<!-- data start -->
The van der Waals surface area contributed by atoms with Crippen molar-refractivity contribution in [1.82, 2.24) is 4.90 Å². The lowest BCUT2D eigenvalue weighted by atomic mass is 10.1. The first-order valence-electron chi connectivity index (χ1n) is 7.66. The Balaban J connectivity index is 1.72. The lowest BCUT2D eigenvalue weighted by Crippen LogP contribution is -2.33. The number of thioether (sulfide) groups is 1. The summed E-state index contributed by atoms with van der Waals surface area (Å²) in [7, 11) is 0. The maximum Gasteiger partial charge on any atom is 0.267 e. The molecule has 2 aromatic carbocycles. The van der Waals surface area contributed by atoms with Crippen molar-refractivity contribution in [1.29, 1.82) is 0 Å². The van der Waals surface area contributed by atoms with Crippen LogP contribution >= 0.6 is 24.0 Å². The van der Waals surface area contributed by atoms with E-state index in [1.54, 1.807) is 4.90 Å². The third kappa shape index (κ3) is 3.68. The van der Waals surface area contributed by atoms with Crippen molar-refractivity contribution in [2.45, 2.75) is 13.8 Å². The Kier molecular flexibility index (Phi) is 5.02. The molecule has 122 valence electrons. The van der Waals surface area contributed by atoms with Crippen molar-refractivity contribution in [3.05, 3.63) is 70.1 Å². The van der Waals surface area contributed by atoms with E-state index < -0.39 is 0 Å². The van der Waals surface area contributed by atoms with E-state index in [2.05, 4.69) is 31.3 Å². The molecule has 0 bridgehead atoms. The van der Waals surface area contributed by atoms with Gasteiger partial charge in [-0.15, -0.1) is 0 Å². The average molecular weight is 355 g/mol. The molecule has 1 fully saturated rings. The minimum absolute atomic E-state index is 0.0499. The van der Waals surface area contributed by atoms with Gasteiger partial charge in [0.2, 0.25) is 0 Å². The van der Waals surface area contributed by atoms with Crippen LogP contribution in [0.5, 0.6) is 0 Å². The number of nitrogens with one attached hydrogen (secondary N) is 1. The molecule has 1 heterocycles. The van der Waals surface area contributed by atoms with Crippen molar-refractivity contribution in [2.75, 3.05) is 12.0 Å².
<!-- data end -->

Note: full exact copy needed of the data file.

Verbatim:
The van der Waals surface area contributed by atoms with Crippen molar-refractivity contribution in [1.82, 2.24) is 4.90 Å². The lowest BCUT2D eigenvalue weighted by atomic mass is 10.1. The first-order valence-electron chi connectivity index (χ1n) is 7.66. The Balaban J connectivity index is 1.72. The lowest BCUT2D eigenvalue weighted by Crippen LogP contribution is -2.33. The number of thioether (sulfide) groups is 1. The summed E-state index contributed by atoms with van der Waals surface area (Å²) in [7, 11) is 0. The maximum Gasteiger partial charge on any atom is 0.267 e. The molecule has 2 aromatic carbocycles. The van der Waals surface area contributed by atoms with Crippen molar-refractivity contribution in [1.29, 1.82) is 0 Å². The van der Waals surface area contributed by atoms with Crippen LogP contribution >= 0.6 is 24.0 Å². The van der Waals surface area contributed by atoms with E-state index in [1.54, 1.807) is 4.90 Å². The third kappa shape index (κ3) is 3.68. The van der Waals surface area contributed by atoms with Crippen molar-refractivity contribution in [2.45, 2.75) is 13.8 Å². The Kier molecular flexibility index (Phi) is 5.02. The molecule has 122 valence electrons. The van der Waals surface area contributed by atoms with Crippen molar-refractivity contribution in [3.05, 3.63) is 70.1 Å². The van der Waals surface area contributed by atoms with E-state index < -0.39 is 0 Å². The van der Waals surface area contributed by atoms with E-state index in [2.05, 4.69) is 31.3 Å². The molecule has 0 bridgehead atoms. The van der Waals surface area contributed by atoms with Gasteiger partial charge in [-0.15, -0.1) is 0 Å². The average molecular weight is 355 g/mol. The molecule has 1 fully saturated rings. The minimum absolute atomic E-state index is 0.0499. The van der Waals surface area contributed by atoms with Gasteiger partial charge in [0.2, 0.25) is 0 Å². The van der Waals surface area contributed by atoms with Crippen LogP contribution in [0.5, 0.6) is 0 Å². The number of nitrogens with one attached hydrogen (secondary N) is 1. The molecule has 1 heterocycles. The van der Waals surface area contributed by atoms with Crippen molar-refractivity contribution in [2.75, 3.05) is 12.0 Å².